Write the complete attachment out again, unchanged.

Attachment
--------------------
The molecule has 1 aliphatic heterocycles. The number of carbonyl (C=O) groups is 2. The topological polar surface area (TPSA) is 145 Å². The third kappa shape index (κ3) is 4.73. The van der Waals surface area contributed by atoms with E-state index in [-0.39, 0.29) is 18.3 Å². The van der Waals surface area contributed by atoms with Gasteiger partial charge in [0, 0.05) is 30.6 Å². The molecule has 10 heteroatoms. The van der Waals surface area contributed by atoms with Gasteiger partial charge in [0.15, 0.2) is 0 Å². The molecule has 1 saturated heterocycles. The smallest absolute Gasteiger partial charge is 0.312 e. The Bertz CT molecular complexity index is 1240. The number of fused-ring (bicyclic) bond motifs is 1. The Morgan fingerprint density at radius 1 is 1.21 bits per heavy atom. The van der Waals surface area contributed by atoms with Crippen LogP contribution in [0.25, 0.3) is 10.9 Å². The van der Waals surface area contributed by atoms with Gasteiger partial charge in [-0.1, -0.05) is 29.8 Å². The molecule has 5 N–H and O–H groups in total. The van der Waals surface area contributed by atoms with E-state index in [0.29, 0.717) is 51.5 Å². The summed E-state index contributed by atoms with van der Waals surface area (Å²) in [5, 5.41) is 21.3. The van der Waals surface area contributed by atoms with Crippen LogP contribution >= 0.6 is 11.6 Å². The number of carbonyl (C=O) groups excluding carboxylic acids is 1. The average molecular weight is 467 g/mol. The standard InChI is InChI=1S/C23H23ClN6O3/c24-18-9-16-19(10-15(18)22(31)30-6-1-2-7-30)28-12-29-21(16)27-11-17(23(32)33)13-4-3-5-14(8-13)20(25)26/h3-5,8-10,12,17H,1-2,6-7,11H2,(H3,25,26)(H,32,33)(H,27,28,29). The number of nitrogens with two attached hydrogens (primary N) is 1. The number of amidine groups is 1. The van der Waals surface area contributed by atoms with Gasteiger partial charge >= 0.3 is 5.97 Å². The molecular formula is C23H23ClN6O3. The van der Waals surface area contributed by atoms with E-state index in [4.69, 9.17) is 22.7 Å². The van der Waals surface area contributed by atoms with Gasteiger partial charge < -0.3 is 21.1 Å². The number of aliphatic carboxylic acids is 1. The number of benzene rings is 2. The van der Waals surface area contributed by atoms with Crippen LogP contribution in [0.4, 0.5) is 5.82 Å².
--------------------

The molecule has 1 aliphatic heterocycles. The number of carbonyl (C=O) groups is 2. The topological polar surface area (TPSA) is 145 Å². The third kappa shape index (κ3) is 4.73. The van der Waals surface area contributed by atoms with E-state index in [-0.39, 0.29) is 18.3 Å². The van der Waals surface area contributed by atoms with Gasteiger partial charge in [0, 0.05) is 30.6 Å². The molecule has 10 heteroatoms. The van der Waals surface area contributed by atoms with Gasteiger partial charge in [0.15, 0.2) is 0 Å². The molecule has 1 saturated heterocycles. The smallest absolute Gasteiger partial charge is 0.312 e. The Bertz CT molecular complexity index is 1240. The number of fused-ring (bicyclic) bond motifs is 1. The Morgan fingerprint density at radius 1 is 1.21 bits per heavy atom. The van der Waals surface area contributed by atoms with Crippen LogP contribution in [0.25, 0.3) is 10.9 Å². The van der Waals surface area contributed by atoms with Gasteiger partial charge in [-0.1, -0.05) is 29.8 Å². The molecule has 5 N–H and O–H groups in total. The van der Waals surface area contributed by atoms with E-state index in [0.29, 0.717) is 51.5 Å². The summed E-state index contributed by atoms with van der Waals surface area (Å²) in [5, 5.41) is 21.3. The van der Waals surface area contributed by atoms with Crippen LogP contribution >= 0.6 is 11.6 Å². The number of carbonyl (C=O) groups excluding carboxylic acids is 1. The average molecular weight is 467 g/mol. The standard InChI is InChI=1S/C23H23ClN6O3/c24-18-9-16-19(10-15(18)22(31)30-6-1-2-7-30)28-12-29-21(16)27-11-17(23(32)33)13-4-3-5-14(8-13)20(25)26/h3-5,8-10,12,17H,1-2,6-7,11H2,(H3,25,26)(H,32,33)(H,27,28,29). The number of nitrogens with two attached hydrogens (primary N) is 1. The number of amidine groups is 1. The van der Waals surface area contributed by atoms with Gasteiger partial charge >= 0.3 is 5.97 Å². The molecular formula is C23H23ClN6O3. The van der Waals surface area contributed by atoms with E-state index in [4.69, 9.17) is 22.7 Å². The van der Waals surface area contributed by atoms with Gasteiger partial charge < -0.3 is 21.1 Å². The number of aliphatic carboxylic acids is 1. The number of benzene rings is 2. The van der Waals surface area contributed by atoms with Crippen LogP contribution in [0.4, 0.5) is 5.82 Å².